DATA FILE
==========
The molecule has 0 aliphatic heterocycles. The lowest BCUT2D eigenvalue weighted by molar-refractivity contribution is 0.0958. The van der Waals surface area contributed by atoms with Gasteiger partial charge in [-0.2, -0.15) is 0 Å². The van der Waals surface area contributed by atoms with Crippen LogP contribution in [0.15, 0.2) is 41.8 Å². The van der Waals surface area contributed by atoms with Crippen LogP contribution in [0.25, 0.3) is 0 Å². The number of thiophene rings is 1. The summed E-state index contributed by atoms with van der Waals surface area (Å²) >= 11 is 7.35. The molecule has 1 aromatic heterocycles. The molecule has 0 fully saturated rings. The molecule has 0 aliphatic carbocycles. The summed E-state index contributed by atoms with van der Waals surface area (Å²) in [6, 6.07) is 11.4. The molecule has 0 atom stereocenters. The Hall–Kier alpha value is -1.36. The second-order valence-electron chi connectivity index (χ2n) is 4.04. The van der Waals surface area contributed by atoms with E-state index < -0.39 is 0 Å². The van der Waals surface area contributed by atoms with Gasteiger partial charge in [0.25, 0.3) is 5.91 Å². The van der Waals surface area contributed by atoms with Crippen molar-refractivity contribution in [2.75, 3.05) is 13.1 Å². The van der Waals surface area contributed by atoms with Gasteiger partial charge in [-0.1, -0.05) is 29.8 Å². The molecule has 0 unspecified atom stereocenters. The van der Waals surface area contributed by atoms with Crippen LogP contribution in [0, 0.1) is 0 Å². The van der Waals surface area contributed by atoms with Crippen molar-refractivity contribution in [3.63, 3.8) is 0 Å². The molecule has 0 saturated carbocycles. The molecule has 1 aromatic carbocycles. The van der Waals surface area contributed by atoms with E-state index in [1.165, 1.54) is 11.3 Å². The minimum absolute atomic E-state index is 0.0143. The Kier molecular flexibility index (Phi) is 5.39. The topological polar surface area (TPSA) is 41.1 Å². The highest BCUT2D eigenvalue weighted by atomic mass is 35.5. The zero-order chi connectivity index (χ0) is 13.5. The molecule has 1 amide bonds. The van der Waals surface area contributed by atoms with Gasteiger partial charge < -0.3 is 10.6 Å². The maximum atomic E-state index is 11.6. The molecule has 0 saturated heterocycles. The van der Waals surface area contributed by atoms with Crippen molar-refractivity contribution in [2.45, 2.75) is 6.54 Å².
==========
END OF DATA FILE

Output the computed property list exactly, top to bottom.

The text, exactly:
The molecule has 0 aliphatic heterocycles. The lowest BCUT2D eigenvalue weighted by molar-refractivity contribution is 0.0958. The van der Waals surface area contributed by atoms with Gasteiger partial charge in [-0.2, -0.15) is 0 Å². The van der Waals surface area contributed by atoms with Crippen LogP contribution in [0.15, 0.2) is 41.8 Å². The van der Waals surface area contributed by atoms with Crippen LogP contribution in [0.25, 0.3) is 0 Å². The number of thiophene rings is 1. The summed E-state index contributed by atoms with van der Waals surface area (Å²) >= 11 is 7.35. The molecule has 1 aromatic heterocycles. The molecule has 0 fully saturated rings. The molecule has 0 aliphatic carbocycles. The summed E-state index contributed by atoms with van der Waals surface area (Å²) in [6, 6.07) is 11.4. The molecule has 0 atom stereocenters. The Hall–Kier alpha value is -1.36. The second-order valence-electron chi connectivity index (χ2n) is 4.04. The van der Waals surface area contributed by atoms with E-state index < -0.39 is 0 Å². The van der Waals surface area contributed by atoms with Gasteiger partial charge in [0.25, 0.3) is 5.91 Å². The van der Waals surface area contributed by atoms with Crippen molar-refractivity contribution in [2.75, 3.05) is 13.1 Å². The van der Waals surface area contributed by atoms with Gasteiger partial charge in [-0.1, -0.05) is 29.8 Å². The molecule has 0 unspecified atom stereocenters. The van der Waals surface area contributed by atoms with Crippen LogP contribution in [0, 0.1) is 0 Å². The van der Waals surface area contributed by atoms with Crippen molar-refractivity contribution in [3.63, 3.8) is 0 Å². The molecule has 0 saturated carbocycles. The molecule has 1 aromatic carbocycles. The van der Waals surface area contributed by atoms with E-state index in [1.165, 1.54) is 11.3 Å². The minimum absolute atomic E-state index is 0.0143. The Kier molecular flexibility index (Phi) is 5.39. The topological polar surface area (TPSA) is 41.1 Å². The highest BCUT2D eigenvalue weighted by atomic mass is 35.5. The zero-order chi connectivity index (χ0) is 13.5. The molecule has 1 amide bonds. The van der Waals surface area contributed by atoms with Gasteiger partial charge < -0.3 is 10.6 Å². The maximum atomic E-state index is 11.6. The molecule has 0 saturated heterocycles. The van der Waals surface area contributed by atoms with Crippen molar-refractivity contribution in [2.45, 2.75) is 6.54 Å².